5 Cliches to Avoid on College Application Essays
A college admissions officer is sitting at her desk. Piled on one corner is a small mound of folders; each one contains a resume, an application, and several recommendations and essays from prospective students. She has spent all day looking over these applications and has to finish today because tomorrow, a new pile of folders is waiting for her.
Before the admissions process is over, she will have looked at over 700 college applications. She can only spend an average of 15 minutes on each. She’s been working for this university for many years and has noticed a change in the caliber of applications. More students are graduating with an A average, high test scores, and completed AP classes.
As she begins to read the next student’s Common App essay, she wonders how she will differentiate this application from the others. She sighs loudly, realizing that once again she’ll be reading an essay about a student’s Spring Break mission trip.
Unfortunately, the scenario above is all too common. College admissions officers have many applications to look through, and the number of applicants is rising each year.
What does this mean for you?
It means that your college application essay has become even more important than ever. Here is your opportunity to make sure you stand out from the crowd — to let colleges get to know you a little and hopefully want to know more.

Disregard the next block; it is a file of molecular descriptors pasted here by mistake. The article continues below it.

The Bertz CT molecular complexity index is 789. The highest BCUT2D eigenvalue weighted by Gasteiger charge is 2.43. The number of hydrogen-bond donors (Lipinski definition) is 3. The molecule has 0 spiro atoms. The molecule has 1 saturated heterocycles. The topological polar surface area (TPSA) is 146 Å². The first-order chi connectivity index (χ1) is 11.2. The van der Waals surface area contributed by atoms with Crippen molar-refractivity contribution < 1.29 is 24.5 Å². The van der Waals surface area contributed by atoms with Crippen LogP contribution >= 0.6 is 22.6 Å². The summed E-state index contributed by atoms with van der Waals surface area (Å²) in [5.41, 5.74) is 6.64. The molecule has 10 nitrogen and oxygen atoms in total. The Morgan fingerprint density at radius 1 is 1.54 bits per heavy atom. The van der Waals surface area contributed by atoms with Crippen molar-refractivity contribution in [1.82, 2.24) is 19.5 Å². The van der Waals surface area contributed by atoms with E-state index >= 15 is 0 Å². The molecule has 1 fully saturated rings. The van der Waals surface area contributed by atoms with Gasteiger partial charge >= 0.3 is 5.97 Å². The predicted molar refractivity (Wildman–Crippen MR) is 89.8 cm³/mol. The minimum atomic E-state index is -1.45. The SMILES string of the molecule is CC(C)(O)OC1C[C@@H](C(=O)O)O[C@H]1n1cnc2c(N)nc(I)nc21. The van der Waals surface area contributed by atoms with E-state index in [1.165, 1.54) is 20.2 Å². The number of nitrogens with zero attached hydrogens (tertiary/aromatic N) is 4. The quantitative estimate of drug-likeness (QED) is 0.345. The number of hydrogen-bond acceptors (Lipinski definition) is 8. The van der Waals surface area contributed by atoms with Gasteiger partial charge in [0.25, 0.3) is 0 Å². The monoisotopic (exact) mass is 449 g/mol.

But most students waste this opportunity. They try to write what they think admissions officers want to hear or to regurgitate their resume in essay form. This is boring and unmemorable!
Luckily, our team at MEK Review is here to help.
Keep your admission officer’s eyes from instantly glazing over in boredom by avoiding these 5 cliche topics!
Topic #1: Dead Dogs (a.k.a. Death)
At this point in your life, there is a good chance you have experienced death on some level. Maybe it was the death of a beloved pet or something far more serious like a grandparent or friend. Experiences with death can shape our worldview, help us mature, and sometimes drastically change our lives.
So why isn’t this the perfect college application essay topic?
Because most of the time it’s too broad.
Although our experiences with death can be uniquely painful, grieving and the lessons we learn from it are highly universal. Lessons such as:
- Life is short
- You can’t take it with you
- Make every day count
Therefore, even though this may have been a formative experience for you, reading about it is not always memorable.
Now, there are definitely exceptions to this rule. There’s a chance that you could write a very poignant and interesting essay about the death of a loved one but only if you have something specific in mind that you want to showcase about yourself.
For example, if you have experienced the tragic death of a parent, this might have changed the dynamic of your household and your role within your family. Or the death of a friend might have opened your eyes to an issue of which you were unaware.
However, usually in these college admissions essays, the death is more of a starting point than the central focus.
Overall, it’s best to steer clear of this subject. There are too many ways to veer into the broad, cliche, and unmemorable.
Topic #2: Sports
Remember the Titans, Rudy, Rocky, Miracle, and hundreds of other movies have taught us that athletes, through grit and hard work, overcome all odds to win the big game. Along the way, they learn important life lessons about never quitting, staying humble, or working with others.
There’s a reason there have been so many books and movies on this topic: it’s entertaining, and it has an inspirational message.